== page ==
Commuter confusion after Prime Minister’s transport comments


Cycle to work

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Scenes of crowded tube trains returned to London this morning, within hours of the Prime Minister’s updated guidance on the lockdown.

BBC transport correspondent Tom Walker tweeted at around 8am, accompanied by a picture of commuters standing in a carriage: “Very busy on the early tube – this was Jubilee line first thing. Then commuters tell me it eased but noticeably busier than last week with more construction/office workers. Complaints many not wearing masks.”

Rail unions rounded on Boris Johnson’s pre-recorded announcement, with the RMT telling its members across rail and tube to “refuse to work where safety is compromised due to the potentially lethal consequences of the government’s confused and contradictory messaging over the Covid-19 lockdown”.

The Prime Minister stated that further details would be available later today regarding plans to ease the lockdown, but there has been confusion around whether those who cannot work from home should travel to work – and if so, how they get there.

He said: “And we want it to be safe for you to get to work. So you should avoid public transport if at all possible – because we must and will maintain social distancing, and capacity will therefore be limited.”

He added: “And when you do go to work, if possible do so by car or even better by walking or bicycle.”

The scenes witnessed by the BBC’s Tom Walker this morning then could be interpreted as a sign that for many people who need to travel to work, none of these options is a viable possibility. Or the relative speed of public transport makes it impossible to resist as a travel option, despite its inherent social distancing problems.

Many commentators have also drawn attention to governments in Wales, Northern Ireland and Scotland adopting a far more cautious approach to the easing of lockdown.

On Saturday (9 May) the government announced a £250m plan for new pop-up protected cycle lanes, the widening of footways and extra support for car free, cycling, bus and walking streets to allow for social distancing.

CEO of Sustrans (cycling charity and custodian of the National Cycle Network) Xavier Brice said: “This funding is a first step that allows more local authorities to put temporary measures in place so more people can move around safely and actively as we emerge from the Covid-19 crisis.

He said the £250m short-term plan, part of a £2bn programme for cycling and walking was “the next step in helping to create real long-term change in the way we move around our towns and cities and should also be used to help support people new and returning to cycling”.

“As we begin to rebuild after this devastating Covid-19 pandemic, we encourage all local authorities to use this funding as soon as possible to make the changes needed.

Brice said: “It is imperative going forward that we don’t solve one crisis by perpetuating others and instead create healthier, happier and greener places that we all want to live in.”

The RMT accused the government of “unleashing a surge in passengers on rail and tube … breaching social distancing measures with potentially lethal consequences for both staff and th‎e public”.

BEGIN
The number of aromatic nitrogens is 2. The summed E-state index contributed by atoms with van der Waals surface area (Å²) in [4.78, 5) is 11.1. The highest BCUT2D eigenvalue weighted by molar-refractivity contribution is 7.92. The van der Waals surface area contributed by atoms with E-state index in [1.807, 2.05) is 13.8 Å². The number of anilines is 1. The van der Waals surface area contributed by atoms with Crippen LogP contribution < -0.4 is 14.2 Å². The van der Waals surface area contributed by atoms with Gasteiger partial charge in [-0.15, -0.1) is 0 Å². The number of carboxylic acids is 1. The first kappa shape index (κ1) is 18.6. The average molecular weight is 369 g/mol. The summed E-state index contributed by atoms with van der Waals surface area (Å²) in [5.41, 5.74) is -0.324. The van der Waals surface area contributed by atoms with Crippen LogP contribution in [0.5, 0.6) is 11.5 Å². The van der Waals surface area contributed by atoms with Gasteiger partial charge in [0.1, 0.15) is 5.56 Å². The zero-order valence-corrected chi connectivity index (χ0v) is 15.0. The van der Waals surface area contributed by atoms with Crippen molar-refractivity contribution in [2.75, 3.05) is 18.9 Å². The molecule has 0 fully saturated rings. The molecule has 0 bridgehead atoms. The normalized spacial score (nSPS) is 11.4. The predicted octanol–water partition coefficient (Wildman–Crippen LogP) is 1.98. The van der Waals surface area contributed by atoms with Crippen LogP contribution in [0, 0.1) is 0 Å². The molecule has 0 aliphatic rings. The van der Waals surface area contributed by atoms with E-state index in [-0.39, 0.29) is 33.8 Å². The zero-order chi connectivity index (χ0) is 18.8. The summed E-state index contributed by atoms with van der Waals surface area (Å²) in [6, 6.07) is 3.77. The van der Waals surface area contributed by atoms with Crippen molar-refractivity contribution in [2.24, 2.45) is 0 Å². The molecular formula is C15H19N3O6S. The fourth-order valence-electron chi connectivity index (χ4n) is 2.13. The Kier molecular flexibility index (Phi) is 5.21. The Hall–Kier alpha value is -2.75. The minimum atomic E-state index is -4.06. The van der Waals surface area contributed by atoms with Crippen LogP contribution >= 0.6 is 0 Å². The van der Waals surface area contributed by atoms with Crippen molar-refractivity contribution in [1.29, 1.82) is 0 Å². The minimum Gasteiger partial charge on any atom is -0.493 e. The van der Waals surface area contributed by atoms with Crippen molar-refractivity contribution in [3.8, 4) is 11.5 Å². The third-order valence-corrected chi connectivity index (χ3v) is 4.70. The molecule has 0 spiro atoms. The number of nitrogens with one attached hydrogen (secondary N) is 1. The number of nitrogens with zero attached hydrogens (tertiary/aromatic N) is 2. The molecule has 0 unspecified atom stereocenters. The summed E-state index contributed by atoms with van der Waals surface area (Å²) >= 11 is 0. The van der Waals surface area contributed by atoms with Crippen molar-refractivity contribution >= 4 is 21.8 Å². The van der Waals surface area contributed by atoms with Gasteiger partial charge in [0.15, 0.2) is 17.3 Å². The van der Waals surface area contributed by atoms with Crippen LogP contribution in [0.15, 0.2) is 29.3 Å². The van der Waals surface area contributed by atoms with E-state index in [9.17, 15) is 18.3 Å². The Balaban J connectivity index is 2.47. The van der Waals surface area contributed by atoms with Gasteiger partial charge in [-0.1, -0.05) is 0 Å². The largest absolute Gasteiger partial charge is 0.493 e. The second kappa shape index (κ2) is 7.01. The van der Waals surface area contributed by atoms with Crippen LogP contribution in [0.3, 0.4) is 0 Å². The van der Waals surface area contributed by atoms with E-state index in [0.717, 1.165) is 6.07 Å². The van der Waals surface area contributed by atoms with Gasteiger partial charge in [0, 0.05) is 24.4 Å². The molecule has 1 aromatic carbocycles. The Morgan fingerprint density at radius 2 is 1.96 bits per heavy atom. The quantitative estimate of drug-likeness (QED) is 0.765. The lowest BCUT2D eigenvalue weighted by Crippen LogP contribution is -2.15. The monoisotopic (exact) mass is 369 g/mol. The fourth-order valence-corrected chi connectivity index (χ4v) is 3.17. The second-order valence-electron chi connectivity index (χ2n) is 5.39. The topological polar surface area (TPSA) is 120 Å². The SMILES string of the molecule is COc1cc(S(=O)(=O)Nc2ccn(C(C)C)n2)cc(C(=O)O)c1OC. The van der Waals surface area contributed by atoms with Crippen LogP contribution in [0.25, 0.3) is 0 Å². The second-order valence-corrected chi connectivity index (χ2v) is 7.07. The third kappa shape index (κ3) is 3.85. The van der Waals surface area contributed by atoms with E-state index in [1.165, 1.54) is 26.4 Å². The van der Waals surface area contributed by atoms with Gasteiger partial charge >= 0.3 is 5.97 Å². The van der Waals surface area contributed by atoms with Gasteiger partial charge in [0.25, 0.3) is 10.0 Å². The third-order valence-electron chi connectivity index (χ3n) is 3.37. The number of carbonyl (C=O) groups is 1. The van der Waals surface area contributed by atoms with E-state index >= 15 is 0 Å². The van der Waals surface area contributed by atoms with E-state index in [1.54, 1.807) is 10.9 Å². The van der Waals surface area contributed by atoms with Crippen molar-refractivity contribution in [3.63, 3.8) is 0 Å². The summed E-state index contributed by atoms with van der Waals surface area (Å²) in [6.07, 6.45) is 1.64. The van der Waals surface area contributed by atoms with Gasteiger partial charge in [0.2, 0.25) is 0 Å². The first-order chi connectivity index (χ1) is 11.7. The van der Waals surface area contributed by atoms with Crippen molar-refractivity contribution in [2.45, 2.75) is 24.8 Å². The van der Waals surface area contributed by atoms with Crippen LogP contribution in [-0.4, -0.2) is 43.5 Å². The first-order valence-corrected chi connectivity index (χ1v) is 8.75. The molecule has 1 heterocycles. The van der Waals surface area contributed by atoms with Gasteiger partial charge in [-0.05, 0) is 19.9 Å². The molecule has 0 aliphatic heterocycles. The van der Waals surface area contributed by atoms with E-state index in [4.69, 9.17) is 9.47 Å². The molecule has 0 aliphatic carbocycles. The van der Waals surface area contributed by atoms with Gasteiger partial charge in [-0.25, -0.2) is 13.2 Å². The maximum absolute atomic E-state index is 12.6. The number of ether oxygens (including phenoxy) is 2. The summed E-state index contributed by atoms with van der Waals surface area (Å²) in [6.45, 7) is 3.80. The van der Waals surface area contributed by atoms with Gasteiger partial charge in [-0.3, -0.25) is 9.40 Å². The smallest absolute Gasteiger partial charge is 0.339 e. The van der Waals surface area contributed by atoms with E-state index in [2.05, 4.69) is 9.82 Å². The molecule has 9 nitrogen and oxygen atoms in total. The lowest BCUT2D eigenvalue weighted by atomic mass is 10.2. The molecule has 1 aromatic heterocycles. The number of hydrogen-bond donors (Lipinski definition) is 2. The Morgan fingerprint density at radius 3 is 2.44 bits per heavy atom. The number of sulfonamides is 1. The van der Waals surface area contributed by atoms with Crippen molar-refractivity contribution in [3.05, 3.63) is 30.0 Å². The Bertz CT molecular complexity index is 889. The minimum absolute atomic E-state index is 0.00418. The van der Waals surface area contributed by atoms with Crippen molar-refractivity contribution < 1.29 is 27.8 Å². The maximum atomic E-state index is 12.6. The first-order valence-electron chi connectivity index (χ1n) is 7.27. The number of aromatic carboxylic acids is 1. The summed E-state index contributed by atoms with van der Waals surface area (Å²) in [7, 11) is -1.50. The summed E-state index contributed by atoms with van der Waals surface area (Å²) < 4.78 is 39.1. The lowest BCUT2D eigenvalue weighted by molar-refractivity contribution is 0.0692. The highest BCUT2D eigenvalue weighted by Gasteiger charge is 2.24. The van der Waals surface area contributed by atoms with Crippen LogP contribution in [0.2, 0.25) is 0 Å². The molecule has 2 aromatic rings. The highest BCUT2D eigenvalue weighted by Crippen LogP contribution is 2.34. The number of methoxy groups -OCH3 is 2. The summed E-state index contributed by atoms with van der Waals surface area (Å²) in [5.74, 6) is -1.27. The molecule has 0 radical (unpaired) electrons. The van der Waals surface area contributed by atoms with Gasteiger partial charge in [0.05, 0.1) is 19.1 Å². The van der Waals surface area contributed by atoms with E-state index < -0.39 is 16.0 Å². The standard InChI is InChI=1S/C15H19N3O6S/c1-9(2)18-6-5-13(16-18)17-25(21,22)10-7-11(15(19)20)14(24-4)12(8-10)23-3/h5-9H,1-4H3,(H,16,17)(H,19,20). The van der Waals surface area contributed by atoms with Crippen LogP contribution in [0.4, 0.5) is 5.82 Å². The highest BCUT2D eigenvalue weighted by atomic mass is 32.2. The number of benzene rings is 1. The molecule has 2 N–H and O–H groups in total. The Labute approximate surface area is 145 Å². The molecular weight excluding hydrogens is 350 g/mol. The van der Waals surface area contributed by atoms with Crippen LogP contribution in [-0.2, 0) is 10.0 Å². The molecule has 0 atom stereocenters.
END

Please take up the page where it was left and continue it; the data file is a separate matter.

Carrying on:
It added that no agreement had been made to change any working practices or social distancing arrangements from this week going forward.

“Therefore if two-metre social distancing cannot be maintained we consider it to be unsafe and members have the legal right to use the worksafe process. On LUL [London Underground Ltd] they have the legal right to use the refusal to work policy.” RMT said it would fully back any member who uses this process to ensure their safety.

RMT general secretary Mick Cash said the union would not “sit back while confused and conflicting messaging from the government raises the prospect of a surge in passengers on our transport services, making a mockery of the social distancing rules with potentially lethal consequences”.

Jim Thompson, manager of Comptons cycle shop in south east London: “We’ve seen three times the normal amount of orders and, speaking to suppliers, it’s like that across the board.” Commuter bikes have been the most popular option for the store, including e-bikes and fold-up models, either purchased individually or through the cycle to work scheme.

Comptons, like many bike shops, has sought to remain open throughout the lockdown. “We created a quarantine zone … one at a time, so at weekends we have a queue outside sometimes 10 deep. He said investing in infrastructure was the way forward. “They must invest in infrastructure,” he said, which would improve safety and lead to a tipping point: “The more cyclists there are the more cautious drivers will be.”

Companies may have to invest more in shower and secure bike-parking facilities in the months ahead, but cycling will not be an option for that many people because of distances and safety fears.

Trish Greenhalgh, professor of primary care health sciences, Nuffield Department of Primary Care Health Sciences, University of Oxford, was highly critical of the Prime Minister’s strategy: “It looks like the PM is trying to implement the “have cake and eat it” maxim he popularised in a previous life. Anyone unable to work from home should now return to work from work – though they are also advised to avoid public transport, so it’s not clear how they will get there.”





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